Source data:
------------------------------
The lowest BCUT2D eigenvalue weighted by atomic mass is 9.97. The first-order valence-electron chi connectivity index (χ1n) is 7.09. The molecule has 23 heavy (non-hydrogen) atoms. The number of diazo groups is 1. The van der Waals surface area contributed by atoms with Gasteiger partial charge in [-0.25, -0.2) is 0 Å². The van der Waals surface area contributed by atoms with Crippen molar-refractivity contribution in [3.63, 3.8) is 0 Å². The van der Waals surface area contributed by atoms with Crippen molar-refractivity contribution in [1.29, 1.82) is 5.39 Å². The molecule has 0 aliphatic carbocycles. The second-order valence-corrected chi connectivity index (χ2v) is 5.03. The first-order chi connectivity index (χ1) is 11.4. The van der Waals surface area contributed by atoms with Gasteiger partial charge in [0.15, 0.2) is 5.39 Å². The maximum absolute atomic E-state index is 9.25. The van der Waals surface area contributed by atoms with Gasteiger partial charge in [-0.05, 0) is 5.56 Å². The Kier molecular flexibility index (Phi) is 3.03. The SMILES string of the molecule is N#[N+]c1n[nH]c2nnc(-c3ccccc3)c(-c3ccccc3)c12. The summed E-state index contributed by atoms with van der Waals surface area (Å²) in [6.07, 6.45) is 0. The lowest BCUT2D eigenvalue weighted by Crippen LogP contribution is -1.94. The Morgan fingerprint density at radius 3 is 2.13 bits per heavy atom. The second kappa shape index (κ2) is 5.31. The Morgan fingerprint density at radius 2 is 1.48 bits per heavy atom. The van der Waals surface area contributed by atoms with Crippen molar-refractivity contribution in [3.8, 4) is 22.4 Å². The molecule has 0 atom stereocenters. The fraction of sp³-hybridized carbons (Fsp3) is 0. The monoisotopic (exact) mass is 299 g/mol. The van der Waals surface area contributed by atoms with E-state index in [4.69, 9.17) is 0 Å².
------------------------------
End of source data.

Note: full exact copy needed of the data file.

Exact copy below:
The lowest BCUT2D eigenvalue weighted by atomic mass is 9.97. The first-order valence-electron chi connectivity index (χ1n) is 7.09. The molecule has 23 heavy (non-hydrogen) atoms. The number of diazo groups is 1. The van der Waals surface area contributed by atoms with Gasteiger partial charge in [-0.25, -0.2) is 0 Å². The van der Waals surface area contributed by atoms with Crippen molar-refractivity contribution in [3.63, 3.8) is 0 Å². The van der Waals surface area contributed by atoms with Crippen molar-refractivity contribution in [1.29, 1.82) is 5.39 Å². The molecule has 0 aliphatic carbocycles. The second-order valence-corrected chi connectivity index (χ2v) is 5.03. The first-order chi connectivity index (χ1) is 11.4. The van der Waals surface area contributed by atoms with Gasteiger partial charge in [0.15, 0.2) is 5.39 Å². The maximum absolute atomic E-state index is 9.25. The van der Waals surface area contributed by atoms with Gasteiger partial charge in [-0.05, 0) is 5.56 Å². The Kier molecular flexibility index (Phi) is 3.03. The SMILES string of the molecule is N#[N+]c1n[nH]c2nnc(-c3ccccc3)c(-c3ccccc3)c12. The summed E-state index contributed by atoms with van der Waals surface area (Å²) in [6.07, 6.45) is 0. The lowest BCUT2D eigenvalue weighted by Crippen LogP contribution is -1.94. The Morgan fingerprint density at radius 3 is 2.13 bits per heavy atom. The second kappa shape index (κ2) is 5.31. The Morgan fingerprint density at radius 2 is 1.48 bits per heavy atom. The van der Waals surface area contributed by atoms with Crippen molar-refractivity contribution in [3.8, 4) is 22.4 Å². The molecule has 0 atom stereocenters. The fraction of sp³-hybridized carbons (Fsp3) is 0. The monoisotopic (exact) mass is 299 g/mol. The van der Waals surface area contributed by atoms with E-state index in [4.69, 9.17) is 0 Å².